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Two Techs with Cash Abroad
11/28/2016 9:00 am EST
There is an estimated $2.5 trillion in stranded corporation cash overseas is brought back home; this could change based on our newly-elected President's promises, says Bret Jensen, editor of The Growth Stock Advisor.
Two of my favorite tech stocks are among the top 10 companies sitting with the most cash overseas.
The first company, Qualcomm (QCOM), has moved up on my list because of a recent deal it announced. It is spending some of that overseas cash to purchase NXP Semiconductors (NXP) in a $47 billion deal.
Qualcomm is the dominating player in chips for mobile devices. But with growth in the smartphone market stagnating, investors became worried that its growth era was over.
With the NXP deal, in one bold stroke, Qualcomm has positioned itself to become the dominant force in chips for the automotive market.
NXP is a leading maker of microcontrollers that handle the newly sophisticated automotive systems. Its chips are also used in a number of industrial applications and devices. Its security technology is used for mobile payments.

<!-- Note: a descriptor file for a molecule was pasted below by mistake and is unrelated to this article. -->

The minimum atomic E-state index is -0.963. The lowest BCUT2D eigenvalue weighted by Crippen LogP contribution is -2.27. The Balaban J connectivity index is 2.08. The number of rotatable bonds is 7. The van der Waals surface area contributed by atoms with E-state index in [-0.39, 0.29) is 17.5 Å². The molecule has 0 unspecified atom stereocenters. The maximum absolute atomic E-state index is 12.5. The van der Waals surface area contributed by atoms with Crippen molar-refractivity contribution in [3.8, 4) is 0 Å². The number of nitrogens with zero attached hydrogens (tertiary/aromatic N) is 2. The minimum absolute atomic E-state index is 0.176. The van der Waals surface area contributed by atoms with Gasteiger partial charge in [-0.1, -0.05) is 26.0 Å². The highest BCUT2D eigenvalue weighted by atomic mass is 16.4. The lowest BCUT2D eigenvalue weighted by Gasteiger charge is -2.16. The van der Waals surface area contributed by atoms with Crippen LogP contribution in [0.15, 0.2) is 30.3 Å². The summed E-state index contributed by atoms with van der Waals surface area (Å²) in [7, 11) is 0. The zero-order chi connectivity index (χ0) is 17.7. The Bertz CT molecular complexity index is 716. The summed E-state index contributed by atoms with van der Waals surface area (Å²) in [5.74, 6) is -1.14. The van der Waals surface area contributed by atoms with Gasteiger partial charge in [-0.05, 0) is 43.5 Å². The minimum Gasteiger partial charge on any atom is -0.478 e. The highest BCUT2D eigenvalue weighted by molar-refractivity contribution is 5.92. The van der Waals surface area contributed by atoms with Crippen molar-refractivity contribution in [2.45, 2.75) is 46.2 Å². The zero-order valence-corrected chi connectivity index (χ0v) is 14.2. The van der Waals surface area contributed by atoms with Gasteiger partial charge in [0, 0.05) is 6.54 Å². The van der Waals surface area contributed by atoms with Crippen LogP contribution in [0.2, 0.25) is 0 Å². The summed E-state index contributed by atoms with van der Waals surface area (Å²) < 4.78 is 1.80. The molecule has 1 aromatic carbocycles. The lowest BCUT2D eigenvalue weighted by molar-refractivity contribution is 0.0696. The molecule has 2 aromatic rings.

So Qualcomm is getting growth in the deal and it paid a relative bargain price for NXP, only 4.8 times next year’s revenues. The stock yields right over 3%.
The second company, Microsoft (MSFT), has undergone quite a transformation since Satya Nadella became CEO in February 2014.
The former head of the company’s cloud business, Azure, has pushed Microsoft strongly toward the cloud and those results are paying off.
In its latest quarterly results, Microsoft reported sales of the Azure service more than doubled. Revenue growth soared by 116%, up substantially from the previous quarter’s already heady 102% growth.
Nadella’s head isn’t just in the cloud, so to speak. He is also pushing Microsoft hard into other areas. One is artificial intelligence, which Nadella believes will become a cornerstone in bringing more customers to its cloud services.
Another area is augmented reality, with its Windows Holographic effort which includes the HoloLens. This involves mixed reality, where users can still see the real world but with computer-generated 3D objects displayed in front of them. Meanwhile, Microsoft yields right under 3%.
By Bret Jensen, Editor of The Growth Stock Advisor
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